Getting ready to go back to school? Read these 6 useful back to school tips for parents for a smooth transition this school year.
However long the summers might seem, back to school can still come as a surprise. With many schools starting in early to mid-August, thinking about morning routines and backpacks isn’t exactly on your mind.
Or perhaps your summers aren’t too different from the regular school year. Your child might have been in year-round preschool, or she attended summer camp while you worked. Your routine had been pretty consistent, whether it was April or July.
The return to school has its own pros and cons, from rushed mornings to finally having the kids out of your hair. And with this year being especially fickle (“mask, or no mask?”), no wonder you feel uncertain about what to expect.
Back to school tips for parents
That’s why preparing to go back to school starts long before that first day. After weeks and months of not having been in class (virtual or live), you and your child will need to adjust to a new norm.
What are the essentials to keep in mind as you prepare her for the upcoming school year? Take a look at these back to school tips for parents:
1. Read and do “homework”
One simple way to ease your child back to school is to start doing worksheets. We’re not talking about hours-long assignment—one age-appropriate worksheet a day is perfect. Incorporate it into your routine, whether it’s after bath time or during snack.
This will help her refresh what she has learned and get her used to writing and answering questions. She’ll also get used to a homework routine, especially if you do them at the same time and place every day.
And the way you phrase homework and school makes a huge difference. Don’t talk about it like it’s a drag (“You have to do homework,” or “Let’s just get this over with”). If you phrase it as a fun activity, she’ll see school in a positive way.
Similarly, read books (another habit that’s good to do every day!). Find age-appropriate books and read them together. Have a routine, such as four books before bedtime and scatter books throughout the house for impromptu reading sessions.
She’ll read often in school—the more comfortable and confident she feels, the better she’ll likely perform.
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2. Practice self-sufficiency
Worried that your child won’t be able to zip his pants or open a snack bag by himself at school? Without you to guide or help, he’ll need to figure out how to do things for himself.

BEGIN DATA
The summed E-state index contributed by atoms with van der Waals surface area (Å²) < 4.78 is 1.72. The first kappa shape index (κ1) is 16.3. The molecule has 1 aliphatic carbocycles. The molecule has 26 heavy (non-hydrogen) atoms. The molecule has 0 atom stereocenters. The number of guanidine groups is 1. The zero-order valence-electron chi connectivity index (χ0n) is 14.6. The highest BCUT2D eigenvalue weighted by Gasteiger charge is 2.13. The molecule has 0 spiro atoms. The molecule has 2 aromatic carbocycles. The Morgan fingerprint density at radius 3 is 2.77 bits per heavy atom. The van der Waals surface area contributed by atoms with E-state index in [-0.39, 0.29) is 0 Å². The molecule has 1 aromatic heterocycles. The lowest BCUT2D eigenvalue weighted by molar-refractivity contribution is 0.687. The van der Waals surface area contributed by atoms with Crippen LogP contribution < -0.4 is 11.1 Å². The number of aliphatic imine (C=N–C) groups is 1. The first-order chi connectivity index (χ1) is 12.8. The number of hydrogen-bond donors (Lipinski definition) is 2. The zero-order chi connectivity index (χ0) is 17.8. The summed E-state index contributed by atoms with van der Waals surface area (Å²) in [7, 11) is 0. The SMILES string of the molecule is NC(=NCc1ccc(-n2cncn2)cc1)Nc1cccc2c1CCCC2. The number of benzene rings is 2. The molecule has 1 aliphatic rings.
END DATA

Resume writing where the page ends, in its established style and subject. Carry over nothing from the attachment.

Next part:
If you’ve gotten used to helping him over the summer, begin taking a step back. Ask yourself how he would cope at school with you not there. And if it feels like something he’ll struggle with, work on teaching him ways to do it himself.
Mornings can also be hectic, and the more independent your child can be, the smoother they’ll run. Some examples include:
- Using the restroom
- Figuring out how to open his lunch bag and compartments
- Putting on his shoes
- Getting dressed in the mornings
- Brushing his teeth
- Doing chores like putting dishes away and clothes in the hamper
The biggest upside to doing things himself? The more self-sufficient he is, the more confident he’ll feel those first days at school. He won’t feel anxious or overwhelmed when he can’t figure out how to tie his shoes.
3. Implement a school routine before school starts
You may have had a different routine all summer long—one that didn’t need set bedtimes or getting dressed first thing in the morning. Ease your child into school mode by doing a run through of your typical days a few weeks before school starts.
- Wake her up at the same time you would during school days.
- Start an early bedtime to account for a potentially earlier wake up time the next day.
- Have her get herself dressed each morning.
- Eat a hearty breakfast (a good goal to have every day!).
- Have her brush her teeth before leaving the house.
- Find a reason to leave the house the same time you would for school, such as a trip to the park, the library, or to run errands. (You can even have her bring her school bag to get into the habit!)
4. Don’t use school as a reason to meet milestones